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Local Fish Takes Its Place on the Menu

www.vermontfresh.net

On Sunday, September 24th, the Vermont Fresh Network (VFN), with Lake Champlain International (LCI), presented a celebration of Lake and Land with a public dinner at Basin Harbor in Vergennes. This event was the last in a summertime series for the 2017 FishOn! Program, which brought food professionals on chartered fishing trips on Lake Champlain to learn more about the lake as a food source and have conversations about how human activities impact lake health.

Meghan Sheridan led FishOn! this summer. “This program really began 4 years ago, when LCI came to us [VFN] with the question of why Vermont chefs weren’t using more local fish? Since that time we’ve been working with them to build a better appreciation for local fish in local dining,” she explains.

Lake Champlain is a historic source of food for our region. Lake Champlain fish are on menus throughout the Great Lakes region and fish fries there are a popular tradition. Vermont chefs, on the other hand, have been less aware (or not at all aware) of local fish that’s commercially available, healthy, and deserving of a place on the menu.

Lake Champlain and its tributaries currently contain 91 species of fish. More than 25 those species are sport fish popularly pursued by anglers. The Lake also supports a commercial harvest caught by hook and line angling.  Annual estimates of commercial sales fluctuate from 200,000 to 745,000 lbs. One local fish distributor estimates 500,000 lbs of Vermont fish sold through their business in 2016. Common commercial species include freshwater drum, white perch, yellow perch, sunfish/pumpkinseed, carp, and bluegill.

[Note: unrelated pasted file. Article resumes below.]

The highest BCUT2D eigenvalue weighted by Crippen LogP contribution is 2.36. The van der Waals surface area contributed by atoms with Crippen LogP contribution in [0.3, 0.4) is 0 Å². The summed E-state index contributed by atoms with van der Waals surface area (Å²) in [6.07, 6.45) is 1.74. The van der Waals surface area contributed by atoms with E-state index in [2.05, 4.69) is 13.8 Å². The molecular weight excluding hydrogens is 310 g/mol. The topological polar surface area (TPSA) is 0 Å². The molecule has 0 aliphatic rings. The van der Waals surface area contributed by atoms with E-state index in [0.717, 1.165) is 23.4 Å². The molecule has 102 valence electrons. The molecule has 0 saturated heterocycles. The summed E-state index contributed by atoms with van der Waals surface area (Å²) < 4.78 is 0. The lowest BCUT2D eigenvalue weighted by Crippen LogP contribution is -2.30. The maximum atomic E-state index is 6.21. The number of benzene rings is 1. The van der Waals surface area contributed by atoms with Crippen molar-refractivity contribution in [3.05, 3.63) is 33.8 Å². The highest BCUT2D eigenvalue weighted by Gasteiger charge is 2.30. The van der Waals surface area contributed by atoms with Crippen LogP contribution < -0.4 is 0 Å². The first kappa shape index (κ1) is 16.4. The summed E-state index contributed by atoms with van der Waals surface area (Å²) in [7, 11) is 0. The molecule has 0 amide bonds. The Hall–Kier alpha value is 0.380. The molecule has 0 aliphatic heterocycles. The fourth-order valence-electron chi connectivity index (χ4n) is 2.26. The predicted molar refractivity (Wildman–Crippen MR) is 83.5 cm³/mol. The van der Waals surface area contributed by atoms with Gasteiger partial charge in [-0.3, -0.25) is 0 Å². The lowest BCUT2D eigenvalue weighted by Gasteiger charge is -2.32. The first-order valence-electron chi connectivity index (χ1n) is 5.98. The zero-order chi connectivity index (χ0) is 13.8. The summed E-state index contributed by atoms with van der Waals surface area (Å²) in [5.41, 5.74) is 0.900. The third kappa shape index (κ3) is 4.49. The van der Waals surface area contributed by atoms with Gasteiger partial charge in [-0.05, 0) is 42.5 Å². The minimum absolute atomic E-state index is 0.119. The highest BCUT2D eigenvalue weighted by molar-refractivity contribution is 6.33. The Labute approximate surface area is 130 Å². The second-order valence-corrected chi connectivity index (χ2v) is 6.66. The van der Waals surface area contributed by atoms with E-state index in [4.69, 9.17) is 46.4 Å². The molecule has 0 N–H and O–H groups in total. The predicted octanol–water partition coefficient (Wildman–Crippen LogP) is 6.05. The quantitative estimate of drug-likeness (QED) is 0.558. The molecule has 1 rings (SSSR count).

Sheridan has found that in addition to questions about the fish’s availability, she also gets asked about pollution and food safety.  “It’s not different from any other fish that come from large waters,” she says, “People should be aware of the guidelines for fish consumption, but it’s comparable to other fish commonly sold in the supermarket.”   

Mercury is the primary pollutant of concern. There is no current evidence that nutrient pollution, and the cyanobacteria outbreaks caused by excess nutrients, have an effect on the edibility of fish in Lake Champlain. Its long term impact on fish as a viable local food source, on the other hand, is profound as pollution threatens the overall health of the lake and survival of the fish populations that live there.  

Local food has been a popular vehicle in Vermont for talking about larger issues, such as environmental sustainability. The ultimate goal of FishOn! is for local fish to similarly provide a lens for broader discussion around water quality in Lake Champlain. Toward this end, VFN and LCI have supported pilot fishing trips, a series of fish chowder competitions and educational events for food professionals that combine celebrating the culinary potential of local fish and understanding the factors affecting its future.

“This year, we particularly enjoyed the chance to share the work with over 70 diners who came to our Basin Harbor event. As one of our guests said, it brought together ‘a beautiful setting, eye-opening information, and fabulous food.’ It’s great to be able to use delicious meals as a vehicle for consumer education, that combination makes a lasting impression,” says Sheridan.

Funding for FishOn! this summer was provided by grants from the Lake Champlain Basin Program and the Waterwheel Foundation. The trips were led by SureStrike Charters and Cloud Nine Charters. Supporters of the final dinner included Basin Harbor, Juniper, Bleu Northeast Seafood, 3 Squares, and Bobbers. VFN would also like to thank food contributors Misty Knoll Farm, Golden Russet Farm, Ray’s Seafood, Shelburne Farms, Champlain Orchards, Red Hen Bakery, Vermont Coffee Company, and Farrell Distributing.

 

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